Taken for a ride on Air Arnold

Politics and GovernmentSocial IssuesGovernmentState BudgetsCharityRegional Authority

HOW SELFISH of me not to have noticed. I had absolutely no idea that Arnold Schwarzenegger was so hard up. He's practically the Oliver Twist of governors. He's so needy that there's a charity devoted almost exclusively to helping him out.

Thanks to that charity, the California State Protocol Foundation, our governor does not face the dehumanizing prospect of sleeping in a single at a Sheraton when he travels overseas. Instead, he can repose in a four-star, four-figure hotel suite. Nor does he have to suffer the torments of the damned by flying commercial to get there — he can zoom off in a Gulfstream IV, or G IV to frequent fliers.

I'd love to be able to thank by name, right on this page, each and every one of the people who gave these generous handouts to our governor, but they're too modest to reveal their identities. Whoever they are, I'm sure they all have the same middle name: "Chutzpah."

There are charities, wonderful charities, dedicated to the homeless, the sick, the hungry, to children, animals and trees. A fund for millionaires using the name "charity" just risks giving all charities a bad name. (Why haven't you heard Democrats caterwauling about this? Because Schwarzenegger isn't alone. Politicians of all stripes love these nonprofits, which are sometimes nothing more than political slush funds without the public reckoning.)

As my colleague, Paul Pringle, reported this month, we don't know who's donated how much to this charity, but in nearly four years, the foundation has paid more than $3 million for whatever overseas travel bills the governor's office sends it — like Schwarzenegger's China trip, a presumed six-figure jaunt.

Most people give to charities for a warm, cozy feeling and maybe a tax write-off. Donors to the California State Protocol Foundation — oh, that name is too pompous; let's just call it Air Arnold — get so much more. If I were writing the fundraising brochure for Air Arnold, I'd tantalize prospective donors with such perks as:

•  Secrecy. Your contribution is between you and the foundation. No one can know whether you, a civic-minded donor to Air Arnold, also have some state deal in the works. You don't get that kind of privacy with political contributions; those prying reporting requirements show where every last buck comes from, and where it goes! And, unlike campaign donations, the sky's the limit on what you can give!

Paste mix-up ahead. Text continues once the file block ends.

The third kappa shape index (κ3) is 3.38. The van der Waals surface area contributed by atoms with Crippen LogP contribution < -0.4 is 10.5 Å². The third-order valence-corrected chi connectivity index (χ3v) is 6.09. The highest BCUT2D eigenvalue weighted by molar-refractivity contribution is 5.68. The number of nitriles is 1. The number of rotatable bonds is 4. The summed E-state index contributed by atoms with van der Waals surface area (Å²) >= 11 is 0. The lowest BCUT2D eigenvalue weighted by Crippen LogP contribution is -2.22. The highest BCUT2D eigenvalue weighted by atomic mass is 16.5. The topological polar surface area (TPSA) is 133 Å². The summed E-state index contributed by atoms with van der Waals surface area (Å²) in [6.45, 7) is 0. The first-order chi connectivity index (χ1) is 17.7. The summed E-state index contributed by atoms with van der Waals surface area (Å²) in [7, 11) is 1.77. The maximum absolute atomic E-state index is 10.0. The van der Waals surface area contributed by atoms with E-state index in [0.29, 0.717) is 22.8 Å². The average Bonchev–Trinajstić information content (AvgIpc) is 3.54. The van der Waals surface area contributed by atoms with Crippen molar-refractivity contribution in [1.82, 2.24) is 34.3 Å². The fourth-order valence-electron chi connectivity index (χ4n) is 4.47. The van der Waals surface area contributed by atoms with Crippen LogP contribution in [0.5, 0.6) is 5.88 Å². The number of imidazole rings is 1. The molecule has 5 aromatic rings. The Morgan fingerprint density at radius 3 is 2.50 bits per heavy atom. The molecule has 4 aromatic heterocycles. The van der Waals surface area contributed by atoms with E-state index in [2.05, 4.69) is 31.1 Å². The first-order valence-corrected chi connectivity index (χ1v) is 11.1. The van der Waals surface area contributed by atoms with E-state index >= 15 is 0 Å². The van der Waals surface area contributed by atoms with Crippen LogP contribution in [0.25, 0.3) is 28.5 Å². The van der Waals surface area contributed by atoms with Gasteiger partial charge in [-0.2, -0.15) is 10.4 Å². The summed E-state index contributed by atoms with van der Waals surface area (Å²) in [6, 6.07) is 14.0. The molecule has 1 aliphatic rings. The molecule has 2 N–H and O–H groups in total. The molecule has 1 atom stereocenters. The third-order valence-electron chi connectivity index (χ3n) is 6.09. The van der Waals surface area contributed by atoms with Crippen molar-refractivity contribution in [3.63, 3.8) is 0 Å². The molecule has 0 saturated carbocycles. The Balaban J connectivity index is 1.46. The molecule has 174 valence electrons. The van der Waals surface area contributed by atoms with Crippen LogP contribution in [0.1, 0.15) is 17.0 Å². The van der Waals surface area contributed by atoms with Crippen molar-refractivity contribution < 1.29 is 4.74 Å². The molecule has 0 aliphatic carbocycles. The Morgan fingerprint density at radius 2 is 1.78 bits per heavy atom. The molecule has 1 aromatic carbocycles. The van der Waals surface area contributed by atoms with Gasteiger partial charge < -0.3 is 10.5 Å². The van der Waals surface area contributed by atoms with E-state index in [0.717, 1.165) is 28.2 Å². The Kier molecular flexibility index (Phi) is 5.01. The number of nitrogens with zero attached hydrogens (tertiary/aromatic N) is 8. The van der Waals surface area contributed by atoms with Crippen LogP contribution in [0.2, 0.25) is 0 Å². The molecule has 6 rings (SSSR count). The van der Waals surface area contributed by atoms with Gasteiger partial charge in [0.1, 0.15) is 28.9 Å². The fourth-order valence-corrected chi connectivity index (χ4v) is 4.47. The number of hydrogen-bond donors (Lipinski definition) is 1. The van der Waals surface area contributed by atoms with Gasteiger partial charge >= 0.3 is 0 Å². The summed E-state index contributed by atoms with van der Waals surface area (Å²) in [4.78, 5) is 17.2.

•  A tax break. Giving to a charity has almost no strings attached, and it's tax deductible.

•  Access. Imagine, you might even find yourself puffing on a Cohiba in the governor's fabled "smoking tent" at the historic state Capitol, or sitting a few feet from him in a G IV.

In 2003 — Schwarzenegger took office in November of that year — the foundation spent about $55,000. Since then, it's spent more than $3 million. When my fellow scribe, Pringle, tried to find out more — most charities brag about their transparency — he was told by e-mail that the skimpy legal-minimum disclosures on Air Arnold's tax returns are "sufficient to demonstrate how the foundation pursues its mission of relieving the taxpayers of the cost burden of certain government activities, especially those related to international trade and diplomacy."

How do I count the ways this is offal? " … relieving the taxpayers of the cost burden"? Donors get the same tax write-off from helping Schwarzenegger that they'd get from helping the Salvation Army. And the Air Arnold deduction does trickle down to — or out of — taxpayers' pockets. In 1981, Congress offered Nancy Reagan $50,000 to spruce up the White House; she turned it down and instead had friends chip in more than $800K in tax-deductible donations, costing taxpayers more than the check Congress offered.


In the movie "Juarez," one of my favorite scenery-chewing classics, another fine specimen of an Austrian, the Archduke Maximilian von Habsburg, played by Brian Aherne, gets promoted to emperor of Mexico, where he assures a young rebel that monarchy is better than democracy because monarchs are rich and therefore not tempted by bribes. The Mexicans shot him.


Schwarzenegger campaigned as an independent man, a rich man beyond the petty reach of "special interests," a man who said he was "not taking any money from anyone." From 2002 through 2004, his income totaled about $55 million. He already pays for the jet he flies on for business stateside; why can't he do the same overseas? Write the check, write off the G IV ride and the suite at the Mandarin as unreimbursed business expenses, and stop the carping from people like me and the president of the American Institute of Philanthropy (who told Pringle, "Why should our tax dollars subsidize his lavish lifestyle?").

The governor's salary is $206,500 a year. Schwarzenegger has made the grand gesture of not taking it. It's time he did. He can spend it on his foreign jaunts. We taxpayers came by that money honestly, and then we'll know that he did too.


Pringle filed a request under the state Public Records Act to see all the invoices the governor's office submitted to Air Arnold. He was told this week that the governor's office has no copies of them. So I suggest that the next thing Air Arnold should buy for the governor is a Xerox machine.



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